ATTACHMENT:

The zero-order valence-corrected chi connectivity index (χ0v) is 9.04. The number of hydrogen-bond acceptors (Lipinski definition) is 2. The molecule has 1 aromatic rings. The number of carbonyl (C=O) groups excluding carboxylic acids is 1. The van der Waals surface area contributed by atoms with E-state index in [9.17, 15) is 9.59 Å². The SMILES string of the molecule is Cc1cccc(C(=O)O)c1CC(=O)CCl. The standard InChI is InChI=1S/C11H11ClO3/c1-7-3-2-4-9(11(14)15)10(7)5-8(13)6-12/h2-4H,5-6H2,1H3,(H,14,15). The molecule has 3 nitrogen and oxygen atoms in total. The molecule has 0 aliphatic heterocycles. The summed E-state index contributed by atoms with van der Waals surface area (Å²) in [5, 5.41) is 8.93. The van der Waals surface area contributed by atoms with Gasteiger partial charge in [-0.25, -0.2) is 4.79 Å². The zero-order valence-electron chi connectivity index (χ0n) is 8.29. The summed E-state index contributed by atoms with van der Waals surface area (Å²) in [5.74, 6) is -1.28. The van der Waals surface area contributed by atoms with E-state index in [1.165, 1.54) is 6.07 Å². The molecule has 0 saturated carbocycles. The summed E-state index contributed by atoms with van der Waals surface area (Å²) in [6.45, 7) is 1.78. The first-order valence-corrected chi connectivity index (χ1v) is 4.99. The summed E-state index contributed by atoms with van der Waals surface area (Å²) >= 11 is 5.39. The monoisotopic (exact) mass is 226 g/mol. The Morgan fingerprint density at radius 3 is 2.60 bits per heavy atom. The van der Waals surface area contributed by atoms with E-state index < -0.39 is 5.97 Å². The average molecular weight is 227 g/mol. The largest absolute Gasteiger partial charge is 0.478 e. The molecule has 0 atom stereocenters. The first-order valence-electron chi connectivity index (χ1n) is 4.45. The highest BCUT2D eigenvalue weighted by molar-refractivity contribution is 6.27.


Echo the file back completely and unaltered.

The zero-order valence-corrected chi connectivity index (χ0v) is 9.04. The number of hydrogen-bond acceptors (Lipinski definition) is 2. The molecule has 1 aromatic rings. The number of carbonyl (C=O) groups excluding carboxylic acids is 1. The van der Waals surface area contributed by atoms with E-state index in [9.17, 15) is 9.59 Å². The SMILES string of the molecule is Cc1cccc(C(=O)O)c1CC(=O)CCl. The standard InChI is InChI=1S/C11H11ClO3/c1-7-3-2-4-9(11(14)15)10(7)5-8(13)6-12/h2-4H,5-6H2,1H3,(H,14,15). The molecule has 3 nitrogen and oxygen atoms in total. The molecule has 0 aliphatic heterocycles. The summed E-state index contributed by atoms with van der Waals surface area (Å²) in [5, 5.41) is 8.93. The van der Waals surface area contributed by atoms with Gasteiger partial charge in [-0.25, -0.2) is 4.79 Å². The zero-order valence-electron chi connectivity index (χ0n) is 8.29. The summed E-state index contributed by atoms with van der Waals surface area (Å²) in [5.74, 6) is -1.28. The van der Waals surface area contributed by atoms with E-state index in [1.165, 1.54) is 6.07 Å². The molecule has 0 saturated carbocycles. The summed E-state index contributed by atoms with van der Waals surface area (Å²) in [6.45, 7) is 1.78. The first-order valence-corrected chi connectivity index (χ1v) is 4.99. The summed E-state index contributed by atoms with van der Waals surface area (Å²) >= 11 is 5.39. The monoisotopic (exact) mass is 226 g/mol. The Morgan fingerprint density at radius 3 is 2.60 bits per heavy atom. The van der Waals surface area contributed by atoms with E-state index < -0.39 is 5.97 Å². The average molecular weight is 227 g/mol. The largest absolute Gasteiger partial charge is 0.478 e. The molecule has 0 atom stereocenters. The first-order valence-electron chi connectivity index (χ1n) is 4.45. The highest BCUT2D eigenvalue weighted by molar-refractivity contribution is 6.27.